An example of lead bullets in a polygonal bore: the same cast lead bullets that are loaded to a pressure/speed that will lead the bore in a 9x19 Luger at 1100 fps may be shot without leading in a 357 Sig bore at 1250 fps. High pressure/ high speed cast lead bullets will exibit leading in 9mm, 40, and 10 mm Glock barrels because of the 1/10 twist. While the similar or greater speeds/pressures in 357 Sig and 45 will not have leading because of the 1/16 twist. The greatest benefit of Glock owners buying aftermarket barrels is the 1/16 twist in aftermarket barrels.

    So: if you want to shoot cast lead bullets in your 1/10 twist polygonal barrel--keep the bullet speed at a nominal 1000 fps, or less. Minor PF lead loads are easier to accomplish than major PF lead loads and heavier bullets may be shot safely at higher pressures than light bullets because the lower speed of the heavy bullet will engage the rifling at acceptable levels to prevent lead stripping.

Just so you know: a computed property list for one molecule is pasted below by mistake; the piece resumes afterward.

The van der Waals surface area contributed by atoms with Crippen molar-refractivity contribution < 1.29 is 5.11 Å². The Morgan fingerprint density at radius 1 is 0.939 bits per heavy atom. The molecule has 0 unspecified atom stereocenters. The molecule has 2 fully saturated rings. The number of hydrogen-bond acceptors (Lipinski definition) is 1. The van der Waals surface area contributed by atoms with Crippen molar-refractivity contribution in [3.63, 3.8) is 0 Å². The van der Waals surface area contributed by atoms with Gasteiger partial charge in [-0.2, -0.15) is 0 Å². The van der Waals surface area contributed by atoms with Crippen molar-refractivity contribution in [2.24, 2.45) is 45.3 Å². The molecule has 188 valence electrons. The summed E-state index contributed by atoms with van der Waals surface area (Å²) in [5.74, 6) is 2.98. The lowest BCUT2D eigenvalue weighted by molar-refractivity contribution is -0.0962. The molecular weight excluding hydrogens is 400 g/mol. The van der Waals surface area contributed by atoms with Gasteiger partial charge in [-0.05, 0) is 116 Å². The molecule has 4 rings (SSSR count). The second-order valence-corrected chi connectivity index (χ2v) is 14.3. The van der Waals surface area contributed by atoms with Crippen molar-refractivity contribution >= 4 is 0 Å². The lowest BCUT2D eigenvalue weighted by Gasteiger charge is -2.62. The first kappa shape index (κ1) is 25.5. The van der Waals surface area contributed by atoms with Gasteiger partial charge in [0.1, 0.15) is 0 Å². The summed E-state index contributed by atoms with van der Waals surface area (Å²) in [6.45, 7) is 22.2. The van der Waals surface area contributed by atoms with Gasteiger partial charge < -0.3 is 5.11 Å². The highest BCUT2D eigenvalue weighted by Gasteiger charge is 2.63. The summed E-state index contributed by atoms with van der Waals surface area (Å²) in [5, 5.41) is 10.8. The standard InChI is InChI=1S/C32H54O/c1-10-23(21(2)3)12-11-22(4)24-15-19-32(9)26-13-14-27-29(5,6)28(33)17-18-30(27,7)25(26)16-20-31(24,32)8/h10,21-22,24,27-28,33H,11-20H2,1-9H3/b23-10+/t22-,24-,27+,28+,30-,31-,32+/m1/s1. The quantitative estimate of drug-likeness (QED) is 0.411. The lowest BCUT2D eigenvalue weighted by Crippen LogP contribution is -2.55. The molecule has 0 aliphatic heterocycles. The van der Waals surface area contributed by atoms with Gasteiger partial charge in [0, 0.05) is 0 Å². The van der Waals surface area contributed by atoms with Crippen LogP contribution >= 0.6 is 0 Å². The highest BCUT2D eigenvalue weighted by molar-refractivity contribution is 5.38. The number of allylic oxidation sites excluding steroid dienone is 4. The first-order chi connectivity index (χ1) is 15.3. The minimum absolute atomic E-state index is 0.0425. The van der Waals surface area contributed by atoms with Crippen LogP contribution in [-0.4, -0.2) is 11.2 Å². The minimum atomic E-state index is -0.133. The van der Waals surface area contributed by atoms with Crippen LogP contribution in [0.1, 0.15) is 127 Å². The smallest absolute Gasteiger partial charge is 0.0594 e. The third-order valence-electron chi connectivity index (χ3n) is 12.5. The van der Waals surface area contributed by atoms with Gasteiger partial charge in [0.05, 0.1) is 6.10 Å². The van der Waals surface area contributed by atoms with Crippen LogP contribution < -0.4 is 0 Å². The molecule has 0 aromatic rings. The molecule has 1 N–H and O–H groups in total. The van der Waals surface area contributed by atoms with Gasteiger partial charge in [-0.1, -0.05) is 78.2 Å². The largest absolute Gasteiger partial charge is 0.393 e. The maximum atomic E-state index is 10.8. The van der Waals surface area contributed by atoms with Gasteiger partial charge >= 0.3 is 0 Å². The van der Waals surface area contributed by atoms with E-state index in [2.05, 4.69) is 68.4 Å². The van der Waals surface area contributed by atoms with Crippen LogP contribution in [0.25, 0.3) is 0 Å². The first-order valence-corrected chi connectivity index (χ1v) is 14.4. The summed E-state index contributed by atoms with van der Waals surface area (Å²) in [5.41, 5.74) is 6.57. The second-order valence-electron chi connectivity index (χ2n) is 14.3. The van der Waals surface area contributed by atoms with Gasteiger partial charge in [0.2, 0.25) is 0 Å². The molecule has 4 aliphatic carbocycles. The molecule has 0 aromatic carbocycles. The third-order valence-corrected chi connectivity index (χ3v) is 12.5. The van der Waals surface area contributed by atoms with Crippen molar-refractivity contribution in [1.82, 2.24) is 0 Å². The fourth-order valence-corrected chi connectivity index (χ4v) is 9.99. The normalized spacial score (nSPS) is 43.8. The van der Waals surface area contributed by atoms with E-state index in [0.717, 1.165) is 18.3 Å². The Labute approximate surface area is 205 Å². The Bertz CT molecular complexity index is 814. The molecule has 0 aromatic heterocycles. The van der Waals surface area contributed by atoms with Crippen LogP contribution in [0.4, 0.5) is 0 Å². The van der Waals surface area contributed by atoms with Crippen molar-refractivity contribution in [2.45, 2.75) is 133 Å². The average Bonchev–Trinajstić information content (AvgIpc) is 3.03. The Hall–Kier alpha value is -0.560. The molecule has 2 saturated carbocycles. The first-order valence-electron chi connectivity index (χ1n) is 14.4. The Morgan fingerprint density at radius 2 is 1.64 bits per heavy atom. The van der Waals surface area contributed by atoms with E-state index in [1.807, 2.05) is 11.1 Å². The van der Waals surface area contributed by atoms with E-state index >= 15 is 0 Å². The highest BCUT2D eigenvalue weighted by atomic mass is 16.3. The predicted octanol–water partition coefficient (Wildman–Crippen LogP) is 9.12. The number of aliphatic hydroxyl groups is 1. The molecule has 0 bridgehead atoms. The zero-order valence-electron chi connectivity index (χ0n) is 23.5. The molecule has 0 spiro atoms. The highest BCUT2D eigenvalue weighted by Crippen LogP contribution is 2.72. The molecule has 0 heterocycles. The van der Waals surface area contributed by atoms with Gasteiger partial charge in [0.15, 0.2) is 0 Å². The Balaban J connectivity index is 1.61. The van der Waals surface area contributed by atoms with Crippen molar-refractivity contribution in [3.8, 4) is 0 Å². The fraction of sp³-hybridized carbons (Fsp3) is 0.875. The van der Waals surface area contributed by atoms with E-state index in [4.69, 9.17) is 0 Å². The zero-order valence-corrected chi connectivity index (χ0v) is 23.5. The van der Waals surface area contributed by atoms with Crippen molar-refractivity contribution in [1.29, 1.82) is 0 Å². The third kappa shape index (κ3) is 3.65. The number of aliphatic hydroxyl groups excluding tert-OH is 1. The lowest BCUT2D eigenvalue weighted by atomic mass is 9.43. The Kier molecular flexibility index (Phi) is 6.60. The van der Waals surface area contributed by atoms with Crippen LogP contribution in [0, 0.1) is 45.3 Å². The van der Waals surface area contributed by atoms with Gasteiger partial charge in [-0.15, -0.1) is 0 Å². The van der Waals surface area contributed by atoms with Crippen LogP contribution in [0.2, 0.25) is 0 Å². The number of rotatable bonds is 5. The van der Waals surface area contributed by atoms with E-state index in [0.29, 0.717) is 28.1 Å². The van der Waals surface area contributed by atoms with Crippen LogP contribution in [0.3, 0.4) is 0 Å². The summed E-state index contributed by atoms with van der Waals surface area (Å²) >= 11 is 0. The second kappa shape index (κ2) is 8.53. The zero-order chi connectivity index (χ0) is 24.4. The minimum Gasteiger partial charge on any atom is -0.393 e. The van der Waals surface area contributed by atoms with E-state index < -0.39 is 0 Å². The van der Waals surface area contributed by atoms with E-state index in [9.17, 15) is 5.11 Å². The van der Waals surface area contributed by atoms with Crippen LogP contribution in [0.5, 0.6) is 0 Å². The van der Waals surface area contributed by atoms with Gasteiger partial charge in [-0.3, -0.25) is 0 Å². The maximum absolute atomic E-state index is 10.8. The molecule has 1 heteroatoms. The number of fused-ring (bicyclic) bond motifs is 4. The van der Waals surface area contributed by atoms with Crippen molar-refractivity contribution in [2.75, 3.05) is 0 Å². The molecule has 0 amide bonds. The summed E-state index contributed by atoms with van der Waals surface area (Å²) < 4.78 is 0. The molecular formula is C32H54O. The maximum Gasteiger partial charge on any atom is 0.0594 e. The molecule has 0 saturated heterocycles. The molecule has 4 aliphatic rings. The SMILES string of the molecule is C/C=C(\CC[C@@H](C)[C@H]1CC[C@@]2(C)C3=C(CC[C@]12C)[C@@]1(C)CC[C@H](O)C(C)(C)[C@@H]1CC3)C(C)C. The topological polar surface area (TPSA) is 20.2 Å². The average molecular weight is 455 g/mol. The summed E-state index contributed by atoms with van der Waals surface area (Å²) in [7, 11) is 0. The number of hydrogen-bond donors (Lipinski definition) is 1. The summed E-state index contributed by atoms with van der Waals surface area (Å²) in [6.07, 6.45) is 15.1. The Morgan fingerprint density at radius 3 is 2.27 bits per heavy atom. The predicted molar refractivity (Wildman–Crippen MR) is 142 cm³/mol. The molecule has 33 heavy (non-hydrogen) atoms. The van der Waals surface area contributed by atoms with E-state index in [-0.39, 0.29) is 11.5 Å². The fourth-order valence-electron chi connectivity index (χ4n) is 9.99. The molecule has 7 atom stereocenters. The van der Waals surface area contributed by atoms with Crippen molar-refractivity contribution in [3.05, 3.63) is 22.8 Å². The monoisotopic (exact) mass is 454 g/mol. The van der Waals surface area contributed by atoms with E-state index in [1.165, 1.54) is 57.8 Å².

12. English

    English

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    Actually it is more a statement to protect the manufacturer from law suits from the stupid and lazy. But it might be valid even so.


    This might well be true, and I don't deny it, but where is it documented? There are many unsatisfactory aspects to the tests Passamanek performed. He didn't test heavier bullets, lower speeds, or lighter pressure loads. He did run the same tests on cut rifled barrels without he same rapid build up of leading. We are not, as far as I remember, told whether the twist rate was the same.

    Your words "the results posted confirmed their objective" implies that the purpose of the test was to show Glock's innocence. In fact Passamanek was employed by lawyers who intended to prosecute Glock for making a gun that blew up. The test convinced them that it was a futile exercise. Rather than confirming their objective, it destroyed it.